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Rover successfully drilled a small hole in the slab, about 2 cm in diameter, while inflicting as little damage as possible.The probe-mounted fiber optic camera was successfully deployed and gave us our first look behind Gantenbrink’s Door.The LED array on the probe did not provide much ambient light, so Rover was unable to examine the walls and floor of the chamber, much less the back of the blocking slab.Even the view of the opposite block was limited by the quality of the light.With the center being overly reflective and the periphery fading into darkness, details were hard to make out.
The mission had confirmed that the 20 x 20 cm blocking slab and the final section of U-block were made of a higher quality type of limestone than the rest of the shaft, most likely the fine limestone quarried at Tura rather than the rougher local yellow limestone.What the Pyramid Rover team discovered was a small chamber formed by the Tura limestone U-block, the basal stone, the blocking slab/door, and a rough block of the local limestone on the opposite side, about 19 cm away from the “door.” But the probe camera had its limitations.It was fixed inside a rigid tube and had no tilt or pan capabilities—all it could do was look straight ahead.Larger, more structural questions presented themselves as well. Did the shaft continue on the opposite side, or come to an abrupt end against the core masonry of the pyramid? Zahi Hawass, the Secretary of the Supreme Council of Antiquities, had some decisions to make.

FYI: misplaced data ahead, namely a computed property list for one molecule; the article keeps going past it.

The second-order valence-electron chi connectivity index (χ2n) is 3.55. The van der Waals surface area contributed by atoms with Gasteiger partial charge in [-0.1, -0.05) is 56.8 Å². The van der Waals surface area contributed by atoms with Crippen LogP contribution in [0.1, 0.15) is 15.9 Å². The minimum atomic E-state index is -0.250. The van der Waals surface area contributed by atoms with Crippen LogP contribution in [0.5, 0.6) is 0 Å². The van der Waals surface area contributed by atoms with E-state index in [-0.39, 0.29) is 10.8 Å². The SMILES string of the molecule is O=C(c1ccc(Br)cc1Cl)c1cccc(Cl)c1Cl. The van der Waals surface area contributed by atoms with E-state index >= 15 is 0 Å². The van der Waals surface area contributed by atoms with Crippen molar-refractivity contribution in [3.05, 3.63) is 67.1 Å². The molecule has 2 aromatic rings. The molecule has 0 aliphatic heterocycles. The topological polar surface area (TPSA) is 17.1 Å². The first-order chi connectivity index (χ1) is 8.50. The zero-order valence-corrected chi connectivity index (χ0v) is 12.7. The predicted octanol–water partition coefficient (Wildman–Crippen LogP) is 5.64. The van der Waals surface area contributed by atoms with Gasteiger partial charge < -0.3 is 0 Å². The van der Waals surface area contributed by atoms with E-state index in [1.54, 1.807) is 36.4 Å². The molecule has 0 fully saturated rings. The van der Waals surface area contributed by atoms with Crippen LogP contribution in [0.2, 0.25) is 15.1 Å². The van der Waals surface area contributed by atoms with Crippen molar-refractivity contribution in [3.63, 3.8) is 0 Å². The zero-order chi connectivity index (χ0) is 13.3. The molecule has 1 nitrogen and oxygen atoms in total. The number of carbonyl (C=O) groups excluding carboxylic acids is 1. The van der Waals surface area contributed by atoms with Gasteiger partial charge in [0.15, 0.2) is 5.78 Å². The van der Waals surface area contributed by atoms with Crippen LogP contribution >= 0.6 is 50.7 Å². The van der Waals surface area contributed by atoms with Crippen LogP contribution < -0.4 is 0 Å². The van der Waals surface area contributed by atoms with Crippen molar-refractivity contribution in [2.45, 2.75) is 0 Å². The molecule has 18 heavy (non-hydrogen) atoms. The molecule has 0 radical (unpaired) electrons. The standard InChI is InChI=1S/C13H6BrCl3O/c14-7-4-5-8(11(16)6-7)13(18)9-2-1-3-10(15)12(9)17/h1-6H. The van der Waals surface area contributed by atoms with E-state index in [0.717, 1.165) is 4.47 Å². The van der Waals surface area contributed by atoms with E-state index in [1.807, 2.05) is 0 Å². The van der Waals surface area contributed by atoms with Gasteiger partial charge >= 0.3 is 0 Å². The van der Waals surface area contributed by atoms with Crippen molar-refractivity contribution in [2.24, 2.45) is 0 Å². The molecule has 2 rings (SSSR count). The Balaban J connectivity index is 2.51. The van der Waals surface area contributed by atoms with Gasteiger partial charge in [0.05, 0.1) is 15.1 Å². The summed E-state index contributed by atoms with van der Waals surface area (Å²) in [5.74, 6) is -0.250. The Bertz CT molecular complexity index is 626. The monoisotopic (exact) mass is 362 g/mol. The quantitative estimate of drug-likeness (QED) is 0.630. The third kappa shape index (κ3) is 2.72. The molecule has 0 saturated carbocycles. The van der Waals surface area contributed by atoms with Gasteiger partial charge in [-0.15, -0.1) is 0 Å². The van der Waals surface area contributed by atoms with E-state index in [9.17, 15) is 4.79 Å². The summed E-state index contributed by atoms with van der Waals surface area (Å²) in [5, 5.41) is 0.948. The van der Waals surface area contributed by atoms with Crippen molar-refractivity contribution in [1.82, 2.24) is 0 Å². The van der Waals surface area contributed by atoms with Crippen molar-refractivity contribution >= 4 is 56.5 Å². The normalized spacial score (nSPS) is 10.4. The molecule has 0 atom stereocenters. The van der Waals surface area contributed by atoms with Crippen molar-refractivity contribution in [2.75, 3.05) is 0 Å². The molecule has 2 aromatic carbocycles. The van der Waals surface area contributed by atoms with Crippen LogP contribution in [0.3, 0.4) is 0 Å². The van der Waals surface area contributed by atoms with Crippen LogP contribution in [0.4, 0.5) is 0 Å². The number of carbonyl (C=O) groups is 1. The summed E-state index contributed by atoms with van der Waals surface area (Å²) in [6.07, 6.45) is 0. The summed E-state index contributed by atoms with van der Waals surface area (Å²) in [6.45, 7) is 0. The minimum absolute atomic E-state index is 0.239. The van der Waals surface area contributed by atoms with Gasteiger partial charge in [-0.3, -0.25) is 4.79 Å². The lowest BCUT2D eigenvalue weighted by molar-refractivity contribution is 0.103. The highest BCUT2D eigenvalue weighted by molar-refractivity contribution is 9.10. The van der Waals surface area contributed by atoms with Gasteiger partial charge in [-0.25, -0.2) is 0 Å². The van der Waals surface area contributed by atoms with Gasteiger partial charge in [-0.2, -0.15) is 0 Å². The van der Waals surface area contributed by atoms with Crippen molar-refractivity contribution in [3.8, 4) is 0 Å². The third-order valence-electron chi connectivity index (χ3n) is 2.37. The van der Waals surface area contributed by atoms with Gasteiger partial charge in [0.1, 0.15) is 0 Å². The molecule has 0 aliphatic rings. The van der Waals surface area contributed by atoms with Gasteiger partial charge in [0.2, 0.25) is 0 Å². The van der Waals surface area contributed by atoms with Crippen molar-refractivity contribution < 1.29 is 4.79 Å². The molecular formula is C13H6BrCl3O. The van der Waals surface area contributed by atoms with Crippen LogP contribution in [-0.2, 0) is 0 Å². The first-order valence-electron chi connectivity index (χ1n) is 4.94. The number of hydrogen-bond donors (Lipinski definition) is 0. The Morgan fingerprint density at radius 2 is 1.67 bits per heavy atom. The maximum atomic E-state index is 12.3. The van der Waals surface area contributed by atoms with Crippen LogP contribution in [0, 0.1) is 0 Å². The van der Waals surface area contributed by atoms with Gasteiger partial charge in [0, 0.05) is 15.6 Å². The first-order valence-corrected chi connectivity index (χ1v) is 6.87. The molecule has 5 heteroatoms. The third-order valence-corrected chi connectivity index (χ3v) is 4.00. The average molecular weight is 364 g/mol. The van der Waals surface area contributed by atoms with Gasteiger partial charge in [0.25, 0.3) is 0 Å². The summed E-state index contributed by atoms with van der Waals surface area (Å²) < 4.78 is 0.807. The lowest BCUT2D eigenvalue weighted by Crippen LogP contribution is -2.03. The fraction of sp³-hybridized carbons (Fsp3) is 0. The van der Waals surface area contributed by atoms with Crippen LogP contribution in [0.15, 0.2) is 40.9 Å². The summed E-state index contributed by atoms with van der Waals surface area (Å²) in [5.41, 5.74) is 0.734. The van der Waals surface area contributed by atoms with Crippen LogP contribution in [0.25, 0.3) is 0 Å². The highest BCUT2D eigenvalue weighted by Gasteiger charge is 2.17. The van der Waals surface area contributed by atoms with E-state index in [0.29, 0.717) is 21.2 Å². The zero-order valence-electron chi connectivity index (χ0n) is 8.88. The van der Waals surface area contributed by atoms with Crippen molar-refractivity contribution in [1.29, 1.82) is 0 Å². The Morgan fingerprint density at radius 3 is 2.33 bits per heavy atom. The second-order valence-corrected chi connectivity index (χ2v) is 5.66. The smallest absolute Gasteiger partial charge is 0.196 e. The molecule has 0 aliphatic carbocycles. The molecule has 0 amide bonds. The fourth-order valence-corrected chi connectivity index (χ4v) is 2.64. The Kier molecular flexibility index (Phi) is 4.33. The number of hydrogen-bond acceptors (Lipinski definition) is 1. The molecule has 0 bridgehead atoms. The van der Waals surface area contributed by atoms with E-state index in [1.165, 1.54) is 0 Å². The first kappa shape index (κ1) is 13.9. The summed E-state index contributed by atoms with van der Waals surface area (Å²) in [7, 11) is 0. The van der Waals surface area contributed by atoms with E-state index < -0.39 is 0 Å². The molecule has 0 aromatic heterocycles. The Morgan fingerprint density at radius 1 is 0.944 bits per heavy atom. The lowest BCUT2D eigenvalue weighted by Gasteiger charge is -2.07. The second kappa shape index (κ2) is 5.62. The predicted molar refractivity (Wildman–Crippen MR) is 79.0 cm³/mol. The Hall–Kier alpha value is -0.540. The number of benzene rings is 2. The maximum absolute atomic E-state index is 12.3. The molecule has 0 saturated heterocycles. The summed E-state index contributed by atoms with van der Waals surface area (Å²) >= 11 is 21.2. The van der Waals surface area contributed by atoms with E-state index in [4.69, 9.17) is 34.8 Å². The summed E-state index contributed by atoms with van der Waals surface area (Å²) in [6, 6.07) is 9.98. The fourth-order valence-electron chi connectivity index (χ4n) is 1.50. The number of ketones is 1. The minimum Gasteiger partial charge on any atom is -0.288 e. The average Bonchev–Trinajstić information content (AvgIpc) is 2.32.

Was the block inserted into the shaft like a cork, or did it sit flush against the end of the shaft like a lid? Initial planning for the next mission into the Queen’s Chamber shafts began soon after the conclusion of the Pyramid Rover Project, and at one point it seemed that a team from Singapore University had been selected as early as August, 2004. Hawass talked as if the Singaporean mission was a done deal.
The Pyramid Rover had also made a remarkable discovery in the northern shaft of the Queen’s Chamber—another door, nearly identical to the one Gantenbrink discovered, and at about the same elevation. “The manufacturing of the robot will start in October,” Hawass said, “with the university [of Singapore] footing the bill.